Championing the most complex refugee applications

Catalyst granting from The Law Foundation of Ontario is helping FCJ Refugee Centre extend its services and outreach.
August 20, 2019

Championing the most complex refugee applications

Lynn Hannigan
Lynn Hannigan, director of Casa El Norte, relies on the expertise of FCJ Refugee Centre

Catalyst grant helps FCJ Refugee Centre extend its services and outreach

Nestled along a residential street in the small town of Fort Erie, Ontario, is Casa El Norte. It’s a temporary emergency shelter that houses up to 16 people at any given time. The home is almost always at capacity and almost everyone is a refugee with nowhere else to go.

Residents look to staff to help them find a more permanent place to live as well as for help with the refugee claim process. Lynn Hannigan, Director of Casa El Norte, says that’s when they rely on the expertise of FCJ Refugee Centre in Toronto (FCJ).

“We’re a small town on the border so our connection with FCJ has been really valuable to us over the years,” says Lynn. “We call FCJ because they have a vast amount of experience and knowledge in all areas of immigration and have dealt with so many of the challenges we see every day.”

FCJ helps refugees, migrant workers, survivors of human trafficking, and others at-risk due to their immigration status and welcomes anyone asking for advice, counsel, and support regarding their refugee or immigration claim process. “Our door is always open to everybody—everybody who doesn’t have permanent resident status in Canada,” says Francisco Rico-Martinez, FCJ’s Co-Director.

Some people become temporary residents in one of FCJ’s houses in Toronto, while many others need only assistance with understanding how to fill out legal paperwork, translation and interpretation, or referrals to immigration lawyers and help accessing local social services. In the over 30 years since FCJ opened its doors, the centre has gained a reputation for managing the more complicated cases and often receives such referrals from other refugee-serving organizations.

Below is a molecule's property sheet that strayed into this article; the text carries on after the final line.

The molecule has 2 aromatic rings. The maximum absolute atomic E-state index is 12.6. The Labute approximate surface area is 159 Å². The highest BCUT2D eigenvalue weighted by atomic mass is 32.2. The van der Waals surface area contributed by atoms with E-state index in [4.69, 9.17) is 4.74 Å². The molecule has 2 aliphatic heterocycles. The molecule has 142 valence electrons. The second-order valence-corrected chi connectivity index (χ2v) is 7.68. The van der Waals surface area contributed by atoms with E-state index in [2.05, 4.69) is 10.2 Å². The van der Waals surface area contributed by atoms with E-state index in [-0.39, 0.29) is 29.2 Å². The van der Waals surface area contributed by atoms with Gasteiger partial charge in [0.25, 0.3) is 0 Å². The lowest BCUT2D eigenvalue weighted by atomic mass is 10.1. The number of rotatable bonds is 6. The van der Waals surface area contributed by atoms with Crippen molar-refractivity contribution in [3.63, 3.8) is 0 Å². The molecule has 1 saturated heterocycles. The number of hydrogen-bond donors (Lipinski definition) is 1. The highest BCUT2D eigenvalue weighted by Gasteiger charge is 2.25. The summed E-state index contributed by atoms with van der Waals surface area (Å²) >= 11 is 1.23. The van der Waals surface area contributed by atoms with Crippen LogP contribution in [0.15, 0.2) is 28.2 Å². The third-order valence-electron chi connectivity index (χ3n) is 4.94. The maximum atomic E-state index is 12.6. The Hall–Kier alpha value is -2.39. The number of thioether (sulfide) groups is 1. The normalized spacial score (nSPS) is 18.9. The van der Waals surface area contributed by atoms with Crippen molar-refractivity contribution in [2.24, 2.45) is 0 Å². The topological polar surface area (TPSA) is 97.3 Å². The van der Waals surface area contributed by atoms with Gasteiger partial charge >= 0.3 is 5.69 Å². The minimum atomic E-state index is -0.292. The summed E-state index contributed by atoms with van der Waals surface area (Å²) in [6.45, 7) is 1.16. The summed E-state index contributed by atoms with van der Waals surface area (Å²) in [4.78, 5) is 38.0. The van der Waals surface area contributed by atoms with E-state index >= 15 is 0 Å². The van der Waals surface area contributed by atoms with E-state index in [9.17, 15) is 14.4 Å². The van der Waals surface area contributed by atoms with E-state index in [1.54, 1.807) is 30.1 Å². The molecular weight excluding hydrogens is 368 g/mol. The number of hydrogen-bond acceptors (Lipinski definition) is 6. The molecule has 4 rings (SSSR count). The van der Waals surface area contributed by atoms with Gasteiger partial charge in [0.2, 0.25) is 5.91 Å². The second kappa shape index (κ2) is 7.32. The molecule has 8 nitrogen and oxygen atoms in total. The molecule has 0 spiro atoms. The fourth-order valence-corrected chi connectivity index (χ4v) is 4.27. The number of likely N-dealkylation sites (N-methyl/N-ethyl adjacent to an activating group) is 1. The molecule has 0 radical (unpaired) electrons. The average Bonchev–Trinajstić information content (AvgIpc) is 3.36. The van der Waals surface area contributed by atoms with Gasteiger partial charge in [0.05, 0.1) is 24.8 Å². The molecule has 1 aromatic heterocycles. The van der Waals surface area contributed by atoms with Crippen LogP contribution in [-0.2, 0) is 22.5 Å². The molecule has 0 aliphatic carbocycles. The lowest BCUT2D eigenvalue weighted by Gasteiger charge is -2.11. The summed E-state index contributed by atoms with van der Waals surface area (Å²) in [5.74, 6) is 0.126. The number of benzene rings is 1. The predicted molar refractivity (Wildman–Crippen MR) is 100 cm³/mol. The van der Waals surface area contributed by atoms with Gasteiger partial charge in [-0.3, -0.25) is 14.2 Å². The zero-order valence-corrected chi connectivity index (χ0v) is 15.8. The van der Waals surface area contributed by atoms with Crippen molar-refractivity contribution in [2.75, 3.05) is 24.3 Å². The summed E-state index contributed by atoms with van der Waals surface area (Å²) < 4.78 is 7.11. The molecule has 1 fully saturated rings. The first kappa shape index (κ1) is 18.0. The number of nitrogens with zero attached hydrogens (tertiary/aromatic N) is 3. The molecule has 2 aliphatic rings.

It’s not uncommon for some cases to take years to wind through the system. A woman who first came to FCJ as a refugee claimant in 2013, says Francisco, was finally granted permanent residency in 2018. Only then could FCJ help her start the required application to sponsor her now adult daughter to join her in Canada. Throughout the entire process, FCJ not only helped with the immigration process but also provided support in ensuring her basic needs were met and that she had access to social services.

“FCJ fills a huge gap between what a person needs when they first come to Canada and what a lawyer can do,” says immigration lawyer Devin MacDonald, who volunteered at FCJ as a law student. When Devin set up his private practice, one of his first clients was a woman whose refugee claim had been rejected. It was FCJ who helped her complete various applications, including a work permit extension so she could continue working legally in Canada through the appeal process.

“I can’t easily find someone shelter, translate their documents, or sign them up for social assistance. In addition to providing critical guidance and information, the other services FCJ provides are indispensable to me and my clients. I simply wouldn’t be able to help them as well as I can without the involvement of FCJ.”

The Law Foundation of Ontario has provided about $670K in project grants to FCJ since 2007 and in 2018 FCJ was one of 20 organizations approved for the Foundation’s new, multi-year core funding program called Catalyst. As a recipient of $150K per year for a three-year cycle, FCJ can now better address the increase in demand for its services, in particular its immigration and refugee protection program. It also supports FCJ in enhancing its training workshops and legal education materials for frontline workers. It also means FCJ staff is able to set up migration and support clinics at partner organizations to complete intake, answer questions, and work on various applications.

“The people that are here and who have made refugee claims don’t necessarily have the resources to be running to Toronto. FCJ will now bring the clinic to us for a day and give the assistance that we don’t have the knowledge to provide,” says Lynn, adding that she and Casa El Norte staff have also attended several FCJ workshops to further their knowledge in helping clients.

The goal of the Foundation’s Catalyst program is to strengthen the nonprofit justice sector by helping to give organizations stability and the opportunity to innovate, evolve, and respond to emerging needs. At just over $5.8M per year, the inaugural Catalyst granting represents a planned investment of more than $17M over the three-year granting cycle into Ontario’s nonprofit justice sector.

“Because of the Catalyst grant, we are able to better meet the needs of refugees,” says Francisco. “Especially in complex cases, we are often the last resort. This funding allows us to have the staff and resources to champion all types of situations and continue to be here for refugees, and work alongside them.”